The annual Capital Classic high school all-star basketball game may die after this year because of a new NCAA rule.

The classic, which matches top national players against local stars, is one of several major postseason games likely to be eliminated by the rule change.

Under the new rule, the only all-star basketball games that will receive certification from the NCAA will be those between teams from adjoining states. That would mean the format used here, and in several other games around the country, would not be legal.

"We received notification about this change in November," said Bob Geoghan, director of the Capital Classic. "They were concerned that the kids were playing too many games. But this idea, the adjoining state thing, we hadn't heard a thing about."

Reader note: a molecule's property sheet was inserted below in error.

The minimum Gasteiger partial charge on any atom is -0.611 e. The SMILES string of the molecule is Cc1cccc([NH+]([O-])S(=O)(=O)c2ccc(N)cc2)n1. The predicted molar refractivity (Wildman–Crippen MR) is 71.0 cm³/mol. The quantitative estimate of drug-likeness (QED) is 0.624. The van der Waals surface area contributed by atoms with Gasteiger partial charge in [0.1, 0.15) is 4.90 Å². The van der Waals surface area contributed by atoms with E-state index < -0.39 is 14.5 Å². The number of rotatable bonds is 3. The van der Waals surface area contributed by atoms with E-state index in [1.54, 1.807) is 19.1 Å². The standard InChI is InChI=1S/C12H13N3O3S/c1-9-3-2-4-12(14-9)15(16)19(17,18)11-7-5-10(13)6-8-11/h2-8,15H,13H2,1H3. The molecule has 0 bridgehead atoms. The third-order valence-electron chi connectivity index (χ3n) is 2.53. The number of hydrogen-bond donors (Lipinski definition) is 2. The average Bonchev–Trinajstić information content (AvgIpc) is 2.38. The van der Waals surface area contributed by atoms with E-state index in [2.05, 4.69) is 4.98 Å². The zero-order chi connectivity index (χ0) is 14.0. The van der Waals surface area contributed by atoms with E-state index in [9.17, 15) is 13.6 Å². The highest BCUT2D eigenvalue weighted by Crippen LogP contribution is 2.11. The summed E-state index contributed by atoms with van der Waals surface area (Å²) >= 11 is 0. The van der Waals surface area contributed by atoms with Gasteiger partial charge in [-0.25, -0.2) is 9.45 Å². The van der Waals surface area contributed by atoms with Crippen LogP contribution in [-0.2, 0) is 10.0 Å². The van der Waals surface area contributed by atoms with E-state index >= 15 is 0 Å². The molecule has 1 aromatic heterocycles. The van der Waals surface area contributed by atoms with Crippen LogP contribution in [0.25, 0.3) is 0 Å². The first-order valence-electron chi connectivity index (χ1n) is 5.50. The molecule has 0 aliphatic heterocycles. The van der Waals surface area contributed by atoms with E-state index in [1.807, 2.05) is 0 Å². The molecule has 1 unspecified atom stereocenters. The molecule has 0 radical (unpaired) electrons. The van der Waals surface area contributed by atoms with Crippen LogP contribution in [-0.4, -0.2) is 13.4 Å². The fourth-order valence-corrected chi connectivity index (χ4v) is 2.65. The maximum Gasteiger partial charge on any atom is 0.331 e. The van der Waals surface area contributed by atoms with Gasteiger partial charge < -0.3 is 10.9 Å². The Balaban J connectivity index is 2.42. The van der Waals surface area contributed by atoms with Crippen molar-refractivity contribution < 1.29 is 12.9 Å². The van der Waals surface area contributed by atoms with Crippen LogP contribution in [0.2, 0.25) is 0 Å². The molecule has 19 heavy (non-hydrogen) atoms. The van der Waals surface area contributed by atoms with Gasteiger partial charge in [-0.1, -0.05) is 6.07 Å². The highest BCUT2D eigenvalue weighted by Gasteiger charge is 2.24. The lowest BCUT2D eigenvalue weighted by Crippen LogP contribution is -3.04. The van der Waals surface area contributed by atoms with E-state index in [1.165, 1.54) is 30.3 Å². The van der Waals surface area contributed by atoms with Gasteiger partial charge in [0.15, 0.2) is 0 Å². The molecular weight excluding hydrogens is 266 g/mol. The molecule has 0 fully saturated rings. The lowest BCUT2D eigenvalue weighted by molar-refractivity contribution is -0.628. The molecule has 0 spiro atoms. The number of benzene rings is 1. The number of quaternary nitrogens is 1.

Geoghan quickly applied to the NCAA for a waiver of the new rule, maintaining that plans and a date (March 26 at Capital Centre) for his game already had been set.

"We granted the waiver to a number of games, including the one in Washington, because we felt they had not been given enough time to make adjustments because of the new rule," said David Berst of the NCAA enforcement division. "But the waivers that we granted we think of as being a one-year thing because of the late notification date. As far as I know, no such waivers will be granted in the future."

If that is the case, the Capital Classic, now in its eighth year of drawing near-capacity crowds to Capital Centre, will have to change its format or go out of business.

"The NCAA told us that it would consider waiver possibilities for next year after this year's game," Geoghan said.